Statistical software applications used in health services research: analysis of published studies in the U.S
1 The Ohio State University College of Public Health, 202 Cunz Hall, 1841 Neil Avenue, Columbus, Ohio 43210, USA
2 Abbott Vascular, 3200 Lakeside Drive, Santa Clara, CA 95054, USA
3 The Ohio State University College of Public Health, The Center for Health Outcomes, Policy & Evaluation Studies, 5049 Smith Laboratories, 174 West 18th Avenue, Columbus, Ohio 43210, USA
BMC Health Services Research 2011, 11:252 doi:10.1186/1472-6963-11-252Published: 6 October 2011
This study aims to identify the statistical software applications most commonly employed for data analysis in health services research (HSR) studies in the U.S. The study also examines the extent to which information describing the specific analytical software utilized is provided in published articles reporting on HSR studies.
Data were extracted from a sample of 1,139 articles (including 877 original research articles) published between 2007 and 2009 in three U.S. HSR journals, that were considered to be representative of the field based upon a set of selection criteria. Descriptive analyses were conducted to categorize patterns in statistical software usage in those articles. The data were stratified by calendar year to detect trends in software use over time.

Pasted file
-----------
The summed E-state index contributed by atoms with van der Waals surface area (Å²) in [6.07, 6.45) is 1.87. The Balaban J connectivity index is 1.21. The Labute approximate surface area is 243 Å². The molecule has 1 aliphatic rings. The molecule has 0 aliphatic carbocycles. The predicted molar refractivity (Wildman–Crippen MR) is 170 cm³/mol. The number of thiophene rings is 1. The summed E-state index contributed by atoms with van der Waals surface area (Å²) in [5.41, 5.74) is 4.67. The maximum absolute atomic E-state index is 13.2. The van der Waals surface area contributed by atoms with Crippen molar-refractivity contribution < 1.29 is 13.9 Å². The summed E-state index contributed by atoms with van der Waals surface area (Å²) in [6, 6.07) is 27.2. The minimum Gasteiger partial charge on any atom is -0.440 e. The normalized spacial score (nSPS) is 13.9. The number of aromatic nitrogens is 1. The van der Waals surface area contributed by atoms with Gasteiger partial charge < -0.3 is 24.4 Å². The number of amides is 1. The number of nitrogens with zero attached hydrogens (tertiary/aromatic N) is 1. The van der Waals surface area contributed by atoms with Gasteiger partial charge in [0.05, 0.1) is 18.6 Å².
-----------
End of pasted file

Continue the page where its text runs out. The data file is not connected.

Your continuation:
Only 61.0% of original research articles in prominent U.S. HSR journals identified the particular type of statistical software application used for data analysis. Stata and SAS were overwhelmingly the most commonly used software applications employed (in 46.0% and 42.6% of articles respectively). However, SAS use grew considerably during the study period compared to other applications. Stratification of the data revealed that the type of statistical software used varied considerably by whether authors were from the U.S. or from other countries.
The findings highlight a need for HSR investigators to identify more consistently the specific analytical software used in their studies. Knowing that information can be important, because different software packages might produce varying results, owing to differences in the software's underlying estimation methods.